Zeitgeist

zeitgeist ˈzʌɪtɡʌɪst/

noun

the defining spirit or mood of a particular period of history as shown by the ideas and beliefs of the time.

This word really annoys me because it seems to be overused in the media. I’ve even heard ‘zeitgeisty’, which really curls my toes. Possibly more than the word moist. Maybe it just sounds harsher than it is. I don’t know. It’s just not on my list of favourite words.

Which words curl your toes? which words make you happy?

X is for kisses

kissesAll kinds of kisses. Raspberry kisses reserved for baby tummies. Passionate kisses reserved for new loves. Familiar kisses for old loves. I-want-to-kill-you-for-leaving-a-red-sock-in-the-wash-but-I-Love-You-kid kisses. I’m-only-kissing-you-to-stay-in-your-good-books kisses. 

Today’s kisses are going to the locum doctor who heard my tale of woe and has given me a prescription for stronger steroids and antihistamines. I have taken the pill, applied the cream, and now, for the first time in two weeks, feel no pain. I don’t want to rip my face off any more! So kisses, doctor man, kisses. I almost didn’t take it because I mis-heard fexofenadine for fluoxetine – duh!

But no fluoxetine. Just fexofenadine. Simply typing these is making me dizzy.

What makes me less amused is the steroid cream for my red, itchy, welty hives. Its possible side effects include “skin irritation, e.g. redness, rash, itching or burning on application, or allergic inflammation of the skin (contact dermatitis)”. Oh, yay! But I’m not going to worry about that. I’m just going to look forward to a good night’s sleep.

Sidebar: There were a lot of X words to choose from, but none that didn’t make me scratch my head. 

 

 

 

Klutz, kvetch & kvell

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I spent a fair amount of time in Pennsylvania as a teenager, with a lot of Pennsylvania Dutch and Jewish friends. My vocabulary improved vastly! As a linguaphile, I couldn’t wait to integrate the words I learnt into daily use. Here are some brilliant words borrowed from Yiddish, which I love using:

KLUTZ : a klutz is a clumsy person. A klutz has the agility of a wooden beam.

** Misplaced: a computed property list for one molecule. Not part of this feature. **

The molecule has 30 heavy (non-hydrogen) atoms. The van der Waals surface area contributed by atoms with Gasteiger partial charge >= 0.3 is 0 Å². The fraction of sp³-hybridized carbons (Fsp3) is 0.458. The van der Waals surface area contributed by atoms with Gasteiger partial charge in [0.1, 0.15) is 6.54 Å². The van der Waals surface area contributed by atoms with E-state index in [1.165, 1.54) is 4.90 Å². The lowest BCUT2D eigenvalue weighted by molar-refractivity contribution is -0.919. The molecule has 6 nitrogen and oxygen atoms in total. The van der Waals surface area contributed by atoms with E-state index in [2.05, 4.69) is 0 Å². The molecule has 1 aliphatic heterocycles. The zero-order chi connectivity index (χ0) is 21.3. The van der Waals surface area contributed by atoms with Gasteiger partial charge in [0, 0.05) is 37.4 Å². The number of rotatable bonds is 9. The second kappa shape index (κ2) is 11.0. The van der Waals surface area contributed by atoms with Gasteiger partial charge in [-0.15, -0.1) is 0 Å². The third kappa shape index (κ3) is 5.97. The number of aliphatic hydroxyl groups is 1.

KVETCH : both a verb & noun. To complain and be a complainer.  Multipurpose! One can kvetch and be a kvetch. Plus, the ‘kv’ sound is just so satisfying.

KVELL : To burst with pride, especially for a family member. To shout it out loud. As in, I’m usually  kvelling about DD. Again, the ‘kv’ sound. Lush.

Have you got any audacious or fun K words to share? Last year, I wrote about kaffi, kanilsnudar and koeksisters.

Justified and Ancient

I am both. Seriously, who remembers this video from 25 years ago?! And who feels really, really old now? Hands up, y’all!

Husband couldn’t believe there was a reference to an ice-cream van in there, so I had to play the video several times over this evening to prove my point. DD now feels really, really sorry for us. I think she despairs.

You’re welcome. Enjoy. Good luck getting it out of your head. Got any other classics for payback?

The courage to be imperfect

wpid-img_20150825_141358.jpgIf you read my post Wholehearted last year, you will know that my favourite quotes and talks on vulnerability, courage, worthiness, and shame come from Dr. Brené Brown, research professor and author of Daring Greatly, The Gifts of Imperfection and Rising Strong.

Brené’s 2010 TEDx Houston talk, The Power of Vulnerability, is one of the top five most viewed TED talks in the world, with over 19 million views.

Here are some of her quotes which really resonate with me:

The truth is: Belonging starts with self-acceptance. Your level of belonging, in fact, can never be greater than your level of self-acceptance, because believing that you’re enough is what gives you the courage to be authentic, vulnerable and imperfect.

Vulnerability is the birthplace of connection and the path to the feeling of worthiness. If it doesn’t feel vulnerable, the sharing is probably not constructive.

Daring to set boundaries is about having the courage to love ourselves, even when we risk disappointing others.

‘Crazy-busy’ is a great armor, it’s a great way for numbing. What a lot of us do is that we stay so busy, and so out in front of our life, that the truth of how we’re feeling and what we really need can’t catch up with us.

I can encourage my daughter to love her body, but what really matters are the observations she makes about my relationship with my own body.

Are you a Brené Brown fan? Have you watched her TEDx talk? What did you believe about vulnerability and being vulnerable?

Guilty pleasures

The unbranded soft and fruity red wine – it goes down so smoothly

Reading romance and chick lit all day

Binge-watching Say Yes to the Dress with DD

Lying in the sunshine, WITHOUT sunscreen

Eating way too many of BB’s pancakes & galettes

Fatigue, fame and flowers

Fatigue is where I’m at these days. Multi-tasking myself into an exhausted oblivion, then binge-watching Netflix until way past my bedtime. I am treating myself with appalling carelessness. It’s catching up with me. I’m too old to be pulling stunts like these.

I’m off to Paris this weekend and I plan to slow the pace down. Something has to give before my body does, right? Time to be sensible.